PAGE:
Nowadays, light weight design leads to more complex geometries and the use of high-strength materials in metal forming processes. This fact generates a need of accurate material flow control during deep drawing processes. Commonly, this is realized and supported by the use of drawbeads. They are also one common possibility to regulate serial forming processes, like they are used in car body manufacturing. While retention or opening forces of different drawbead geometries are already well investigated, there are only a few examinations dealing with the forming limit of sheet metal after passing a drawbead. This investigation analyses the influence of a commonly used drawbead geometry on the formability of a mild steel DC04, an advanced high-strength steel DP800 and an aluminum alloy AA6014. First of all, the forming limit of all initial materials is analyzed by Nakajima tests to generate a normed Forming Limit Curve (FLC). Afterwards, metal sheets are preloaded in a modified strip drawing test with a drawbead geometry. As those strips are too narrow for conventional Nakajima tests, tensile test specimens A50 are used to determine one characteristic point in the forming limit curve. Therefore, A50 specimens in the initial and preloaded state are tested with a conventional tensile test setup and an optical measurement system. This is done to analyze the changes in the formability in the uniaxial stress state after a drawbead passage. Here, the evaluation method according to DIN EN ISO 12004-2:2009-02 is applied. Following, those results are discussed and the impact of drawbeads on different sheet metal materials is evaluated to specify the limitations in forming processes using drawbeads.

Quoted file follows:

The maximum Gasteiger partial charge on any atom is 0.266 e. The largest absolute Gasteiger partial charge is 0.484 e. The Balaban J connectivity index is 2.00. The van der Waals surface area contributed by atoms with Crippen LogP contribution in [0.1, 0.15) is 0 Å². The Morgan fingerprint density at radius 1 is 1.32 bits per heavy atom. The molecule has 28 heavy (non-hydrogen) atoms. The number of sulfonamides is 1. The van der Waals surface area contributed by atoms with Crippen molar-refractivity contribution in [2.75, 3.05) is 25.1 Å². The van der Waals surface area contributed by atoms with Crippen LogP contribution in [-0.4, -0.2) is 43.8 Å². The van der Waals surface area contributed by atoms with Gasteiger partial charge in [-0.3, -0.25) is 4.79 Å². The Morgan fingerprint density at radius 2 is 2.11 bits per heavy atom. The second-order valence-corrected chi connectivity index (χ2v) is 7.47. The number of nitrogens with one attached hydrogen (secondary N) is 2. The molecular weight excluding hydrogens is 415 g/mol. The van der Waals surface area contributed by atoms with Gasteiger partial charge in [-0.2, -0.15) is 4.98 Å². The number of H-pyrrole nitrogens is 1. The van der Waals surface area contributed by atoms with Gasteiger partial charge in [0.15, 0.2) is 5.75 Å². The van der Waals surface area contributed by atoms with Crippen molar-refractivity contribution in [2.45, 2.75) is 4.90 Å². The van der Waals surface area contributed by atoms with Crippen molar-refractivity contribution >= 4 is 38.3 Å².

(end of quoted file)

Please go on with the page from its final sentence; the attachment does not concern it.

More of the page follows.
Schmid, H., Hetz, P., & Merklein, M. (2019). Failure behavior of different sheet metals after passing a drawbead. In Procedia Manufacturing (Vol. 34, pp. 125–132). Elsevier B.V. https://doi.org/10.1016/j.promfg.2019.06.129